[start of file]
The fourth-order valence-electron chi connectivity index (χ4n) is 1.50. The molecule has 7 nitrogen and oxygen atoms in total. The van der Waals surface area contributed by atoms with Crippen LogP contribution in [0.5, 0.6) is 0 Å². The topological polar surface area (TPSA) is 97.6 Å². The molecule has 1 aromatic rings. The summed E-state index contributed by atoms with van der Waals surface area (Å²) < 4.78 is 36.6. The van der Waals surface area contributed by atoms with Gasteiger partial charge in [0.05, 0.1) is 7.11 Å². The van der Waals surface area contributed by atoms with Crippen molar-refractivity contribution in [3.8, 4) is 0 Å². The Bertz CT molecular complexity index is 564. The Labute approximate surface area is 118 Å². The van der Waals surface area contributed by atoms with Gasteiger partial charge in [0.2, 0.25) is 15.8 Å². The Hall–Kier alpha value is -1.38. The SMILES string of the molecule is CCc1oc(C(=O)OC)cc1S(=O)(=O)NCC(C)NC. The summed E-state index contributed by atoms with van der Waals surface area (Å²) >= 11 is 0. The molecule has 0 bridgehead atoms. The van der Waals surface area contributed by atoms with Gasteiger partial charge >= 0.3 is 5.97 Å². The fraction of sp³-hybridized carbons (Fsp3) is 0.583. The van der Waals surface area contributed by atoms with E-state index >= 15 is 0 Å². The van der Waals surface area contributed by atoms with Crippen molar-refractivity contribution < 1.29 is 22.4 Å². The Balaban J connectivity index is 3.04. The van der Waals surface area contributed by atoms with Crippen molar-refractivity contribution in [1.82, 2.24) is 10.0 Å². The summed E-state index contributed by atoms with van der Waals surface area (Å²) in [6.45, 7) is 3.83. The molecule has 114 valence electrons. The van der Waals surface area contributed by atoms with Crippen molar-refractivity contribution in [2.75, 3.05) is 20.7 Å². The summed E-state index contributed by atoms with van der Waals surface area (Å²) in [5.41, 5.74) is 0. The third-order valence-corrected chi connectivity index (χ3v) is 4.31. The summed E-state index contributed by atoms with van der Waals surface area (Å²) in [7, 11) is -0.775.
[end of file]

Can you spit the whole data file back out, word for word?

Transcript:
The fourth-order valence-electron chi connectivity index (χ4n) is 1.50. The molecule has 7 nitrogen and oxygen atoms in total. The van der Waals surface area contributed by atoms with Crippen LogP contribution in [0.5, 0.6) is 0 Å². The topological polar surface area (TPSA) is 97.6 Å². The molecule has 1 aromatic rings. The summed E-state index contributed by atoms with van der Waals surface area (Å²) < 4.78 is 36.6. The van der Waals surface area contributed by atoms with Gasteiger partial charge in [0.05, 0.1) is 7.11 Å². The van der Waals surface area contributed by atoms with Crippen molar-refractivity contribution in [3.8, 4) is 0 Å². The Bertz CT molecular complexity index is 564. The Labute approximate surface area is 118 Å². The van der Waals surface area contributed by atoms with Gasteiger partial charge in [0.2, 0.25) is 15.8 Å². The Hall–Kier alpha value is -1.38. The SMILES string of the molecule is CCc1oc(C(=O)OC)cc1S(=O)(=O)NCC(C)NC. The summed E-state index contributed by atoms with van der Waals surface area (Å²) >= 11 is 0. The molecule has 0 bridgehead atoms. The van der Waals surface area contributed by atoms with Gasteiger partial charge >= 0.3 is 5.97 Å². The fraction of sp³-hybridized carbons (Fsp3) is 0.583. The van der Waals surface area contributed by atoms with E-state index >= 15 is 0 Å². The van der Waals surface area contributed by atoms with Crippen molar-refractivity contribution < 1.29 is 22.4 Å². The Balaban J connectivity index is 3.04. The van der Waals surface area contributed by atoms with Crippen molar-refractivity contribution in [1.82, 2.24) is 10.0 Å². The summed E-state index contributed by atoms with van der Waals surface area (Å²) in [6.45, 7) is 3.83. The molecule has 114 valence electrons. The van der Waals surface area contributed by atoms with Crippen molar-refractivity contribution in [2.75, 3.05) is 20.7 Å². The summed E-state index contributed by atoms with van der Waals surface area (Å²) in [5.41, 5.74) is 0. The third-order valence-corrected chi connectivity index (χ3v) is 4.31. The summed E-state index contributed by atoms with van der Waals surface area (Å²) in [7, 11) is -0.775.